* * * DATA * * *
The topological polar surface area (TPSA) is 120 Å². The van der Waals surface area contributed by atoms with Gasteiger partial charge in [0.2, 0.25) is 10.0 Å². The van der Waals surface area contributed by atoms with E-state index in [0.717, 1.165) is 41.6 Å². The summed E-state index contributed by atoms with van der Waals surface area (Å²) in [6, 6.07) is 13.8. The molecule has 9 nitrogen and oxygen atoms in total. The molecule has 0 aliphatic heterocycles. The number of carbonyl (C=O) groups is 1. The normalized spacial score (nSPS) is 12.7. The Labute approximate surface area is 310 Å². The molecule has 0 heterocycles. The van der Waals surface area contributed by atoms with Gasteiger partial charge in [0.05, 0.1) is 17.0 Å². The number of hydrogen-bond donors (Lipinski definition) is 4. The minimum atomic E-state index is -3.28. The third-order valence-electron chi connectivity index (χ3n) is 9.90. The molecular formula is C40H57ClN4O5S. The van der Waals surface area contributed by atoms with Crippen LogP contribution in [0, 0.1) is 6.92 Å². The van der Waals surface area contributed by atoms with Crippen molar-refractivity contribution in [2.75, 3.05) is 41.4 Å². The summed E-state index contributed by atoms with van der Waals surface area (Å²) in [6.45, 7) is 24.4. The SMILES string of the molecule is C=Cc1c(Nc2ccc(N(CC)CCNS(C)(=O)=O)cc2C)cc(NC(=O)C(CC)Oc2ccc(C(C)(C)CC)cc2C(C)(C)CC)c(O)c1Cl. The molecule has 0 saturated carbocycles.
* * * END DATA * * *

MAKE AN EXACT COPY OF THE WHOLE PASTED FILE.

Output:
The topological polar surface area (TPSA) is 120 Å². The van der Waals surface area contributed by atoms with Gasteiger partial charge in [0.2, 0.25) is 10.0 Å². The van der Waals surface area contributed by atoms with E-state index in [0.717, 1.165) is 41.6 Å². The summed E-state index contributed by atoms with van der Waals surface area (Å²) in [6, 6.07) is 13.8. The molecule has 9 nitrogen and oxygen atoms in total. The molecule has 0 aliphatic heterocycles. The number of carbonyl (C=O) groups is 1. The normalized spacial score (nSPS) is 12.7. The Labute approximate surface area is 310 Å². The molecule has 0 heterocycles. The van der Waals surface area contributed by atoms with Gasteiger partial charge in [0.05, 0.1) is 17.0 Å². The number of hydrogen-bond donors (Lipinski definition) is 4. The minimum atomic E-state index is -3.28. The third-order valence-electron chi connectivity index (χ3n) is 9.90. The molecular formula is C40H57ClN4O5S. The van der Waals surface area contributed by atoms with Crippen LogP contribution in [0, 0.1) is 6.92 Å². The van der Waals surface area contributed by atoms with Crippen molar-refractivity contribution in [2.75, 3.05) is 41.4 Å². The summed E-state index contributed by atoms with van der Waals surface area (Å²) in [6.45, 7) is 24.4. The SMILES string of the molecule is C=Cc1c(Nc2ccc(N(CC)CCNS(C)(=O)=O)cc2C)cc(NC(=O)C(CC)Oc2ccc(C(C)(C)CC)cc2C(C)(C)CC)c(O)c1Cl. The molecule has 0 saturated carbocycles.